x Abu Dhabi, UAEWednesday 24 January 2018

Company closed for Christmas but won’t pay full notice period

Our consumer champion solves more reader's woes.

Gary Clement for The National
Gary Clement for The National

I want to find out how much salary I am due from my employer. My employment at the company was terminated on December 5, with a 30-day notice period ending on January 4. The issue I have is that I could only work until December 19 as the company was officially closed for the holidays from that date and reopened on January 5. The letter stated that: “Your salary earned up to the January 4, 2014, which includes the 30-day notice period and any vacation leave you are entitled to or owe to the company, will be paid once you’ve completed the full term of the notice period”. So, am I entitled to a full month’s salary as my employment remained effective until January 4? The company only wants to pay me for the 19 days that I was physically at work. It was out of my control that the company closed for the festive season and therefore I feel I should not be short-changed because of this. AL, Dubai

When someone is made redundant by an employer in these circumstances they are entitled to be paid a full 30 days’ pay no matter how many days are actually worked, in accordance with Article 117 of the UAE Labour Law. It was the employer’s decision to close its offices and not the individual’s so there is no reason to have the final payment reduced.

In addition, AL is entitled to full payment for any days of annual leave not taken and provided she has worked for the company for more than 12 months, she is entitled to an end of service gratuity. These amounts should form part of her final payment and should be paid before her visa is cancelled.

I have left my job but I have a personal loan with Abu Dhabi Commercial Bank. How can I get my end of service payment unblocked from my bank account? NAR, Dubai

It is standard practice for banks to freeze accounts when they receive a final salary payment. If there are no debts, accounts are usually unfrozen quickly, but this may not happen where there are liabilities to the bank such as credit-card debts and outstanding loans as the bank will be concerned that the account holder may leave the UAE and not repay the debts – a common occurrence in the past. If a person can demonstrate they have a new job then the account will be unfrozen and will operate as before. As soon as NAR can provide written proof of new employment, then ADCB should unfreeze his account.

I have been with my current employer for more than five years and have barely taken a day off due to ill health. A few months ago I had to have an operation on my arm and this meant I had to take 10 days off to recuperate as instructed by my surgeon. My boss is now saying that my time away from the office was inconvenient to him even though I gave him plenty of notice and has told me that he will not pay me for the days I took off, despite being unfit, and indeed physically unable, to work. This seems very unfair so I would like to know where I stand regarding the law. KM, Abu Dhabi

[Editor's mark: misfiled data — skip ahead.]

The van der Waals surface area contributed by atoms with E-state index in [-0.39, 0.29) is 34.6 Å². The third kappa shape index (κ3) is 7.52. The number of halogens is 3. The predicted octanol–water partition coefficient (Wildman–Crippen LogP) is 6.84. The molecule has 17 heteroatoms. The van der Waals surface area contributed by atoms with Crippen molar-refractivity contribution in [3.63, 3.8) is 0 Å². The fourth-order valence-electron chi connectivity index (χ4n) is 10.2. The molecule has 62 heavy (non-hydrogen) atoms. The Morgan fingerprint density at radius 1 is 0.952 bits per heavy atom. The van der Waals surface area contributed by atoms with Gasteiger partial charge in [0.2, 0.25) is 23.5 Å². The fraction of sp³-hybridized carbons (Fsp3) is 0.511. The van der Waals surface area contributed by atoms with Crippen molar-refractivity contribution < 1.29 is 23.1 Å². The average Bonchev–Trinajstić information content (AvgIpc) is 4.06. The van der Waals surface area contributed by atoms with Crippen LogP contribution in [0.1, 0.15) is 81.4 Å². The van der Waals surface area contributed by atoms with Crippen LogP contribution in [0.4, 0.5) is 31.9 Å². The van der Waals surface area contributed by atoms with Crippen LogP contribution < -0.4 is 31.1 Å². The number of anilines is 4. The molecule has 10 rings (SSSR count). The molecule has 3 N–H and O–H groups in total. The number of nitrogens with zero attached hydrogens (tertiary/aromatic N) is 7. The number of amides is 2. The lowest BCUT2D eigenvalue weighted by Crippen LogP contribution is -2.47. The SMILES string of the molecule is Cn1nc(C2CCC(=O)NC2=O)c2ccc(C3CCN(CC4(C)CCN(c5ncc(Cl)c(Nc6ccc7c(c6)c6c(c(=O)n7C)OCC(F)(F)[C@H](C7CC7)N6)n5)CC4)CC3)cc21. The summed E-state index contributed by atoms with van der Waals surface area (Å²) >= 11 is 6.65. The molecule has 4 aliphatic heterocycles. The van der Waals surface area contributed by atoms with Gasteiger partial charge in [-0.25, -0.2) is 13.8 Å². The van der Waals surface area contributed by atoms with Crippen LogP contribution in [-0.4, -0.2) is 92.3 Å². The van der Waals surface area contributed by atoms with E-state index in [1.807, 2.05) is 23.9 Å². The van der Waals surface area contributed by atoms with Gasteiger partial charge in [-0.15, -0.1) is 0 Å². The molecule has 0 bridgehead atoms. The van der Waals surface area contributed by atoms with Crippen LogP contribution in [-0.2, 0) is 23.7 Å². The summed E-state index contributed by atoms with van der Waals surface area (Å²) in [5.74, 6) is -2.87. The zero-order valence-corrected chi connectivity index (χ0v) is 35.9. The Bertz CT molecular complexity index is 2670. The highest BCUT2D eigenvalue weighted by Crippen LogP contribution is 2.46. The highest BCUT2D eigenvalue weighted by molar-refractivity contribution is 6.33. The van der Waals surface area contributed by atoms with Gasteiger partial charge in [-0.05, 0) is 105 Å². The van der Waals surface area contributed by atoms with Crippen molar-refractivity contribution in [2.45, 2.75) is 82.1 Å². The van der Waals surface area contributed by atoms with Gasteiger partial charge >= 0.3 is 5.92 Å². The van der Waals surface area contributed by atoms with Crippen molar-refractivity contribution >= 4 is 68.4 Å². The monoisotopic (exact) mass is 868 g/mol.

Once an employee has passed their probationary period they are entitled to be paid sick pay provided it is reported promptly. The employer may also request a formal certificate. In this case KM is entitled to be paid in full for the first 15 days of sick leave as per Article 83 of UAE Labour Law. If further time off is required, the next 30 days will be paid at half pay with no payment thereafter. If an employer refuses to pay, as in this case, then a complaint can be made at the Ministry of Labour and should be upheld.

We rented our Dubai apartment to a tenant in 2013, but we don’t like him. We know we will have to extend the lease next time because we didn’t inform him 12 months in advance about moving out. How can we sign a new lease with him so he won’t be able to extend his lease for 2015? He is paying Dh30,000-Dh50,000 less than the Rera (Real Estate Regulatory Authority) calculation right now and his lease expires in March 2014. SA, Dubai

A landlord may not evict a tenant simply because they don’t like them. Notice of eviction can be given only for specified reasons such as the property is being sold, it is to be majorly renovated or the landlord is moving in and at least a year’s notice in writing is required. Tenants cannot be evicted because they are paying a low rent, but the landlord has the right to increase it in accordance with the Rera calculations only, which will be by a specified percentage. Any rise must be notified 90 days before renewal to be valid. The tenant can then choose to accept the rise or vacate. A non-renewable clause is not enforceable under current rules to protect tenants from improper eviction.

Keren Bobker is an independent financial adviser with Holborn Assets in Dubai. Contact her at keren@holbornassets.com